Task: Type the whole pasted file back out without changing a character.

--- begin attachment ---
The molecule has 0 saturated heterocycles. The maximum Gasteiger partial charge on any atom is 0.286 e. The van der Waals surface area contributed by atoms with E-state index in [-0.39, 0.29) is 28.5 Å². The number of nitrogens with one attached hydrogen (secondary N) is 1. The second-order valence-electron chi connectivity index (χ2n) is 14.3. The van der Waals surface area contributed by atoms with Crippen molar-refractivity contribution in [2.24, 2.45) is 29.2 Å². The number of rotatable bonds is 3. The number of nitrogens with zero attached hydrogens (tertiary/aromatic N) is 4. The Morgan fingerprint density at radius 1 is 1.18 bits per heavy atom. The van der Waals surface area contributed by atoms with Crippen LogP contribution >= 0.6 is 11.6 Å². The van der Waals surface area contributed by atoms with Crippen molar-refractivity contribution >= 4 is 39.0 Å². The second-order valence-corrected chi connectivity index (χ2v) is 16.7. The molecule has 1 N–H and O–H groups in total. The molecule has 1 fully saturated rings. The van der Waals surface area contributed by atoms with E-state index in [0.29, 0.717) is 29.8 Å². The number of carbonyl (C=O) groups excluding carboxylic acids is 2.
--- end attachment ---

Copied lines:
The molecule has 0 saturated heterocycles. The maximum Gasteiger partial charge on any atom is 0.286 e. The van der Waals surface area contributed by atoms with E-state index in [-0.39, 0.29) is 28.5 Å². The number of nitrogens with one attached hydrogen (secondary N) is 1. The second-order valence-electron chi connectivity index (χ2n) is 14.3. The van der Waals surface area contributed by atoms with Crippen molar-refractivity contribution in [2.24, 2.45) is 29.2 Å². The number of rotatable bonds is 3. The number of nitrogens with zero attached hydrogens (tertiary/aromatic N) is 4. The Morgan fingerprint density at radius 1 is 1.18 bits per heavy atom. The van der Waals surface area contributed by atoms with Crippen LogP contribution >= 0.6 is 11.6 Å². The van der Waals surface area contributed by atoms with Crippen molar-refractivity contribution >= 4 is 39.0 Å². The second-order valence-corrected chi connectivity index (χ2v) is 16.7. The molecule has 1 N–H and O–H groups in total. The molecule has 1 fully saturated rings. The van der Waals surface area contributed by atoms with E-state index in [0.29, 0.717) is 29.8 Å². The number of carbonyl (C=O) groups excluding carboxylic acids is 2.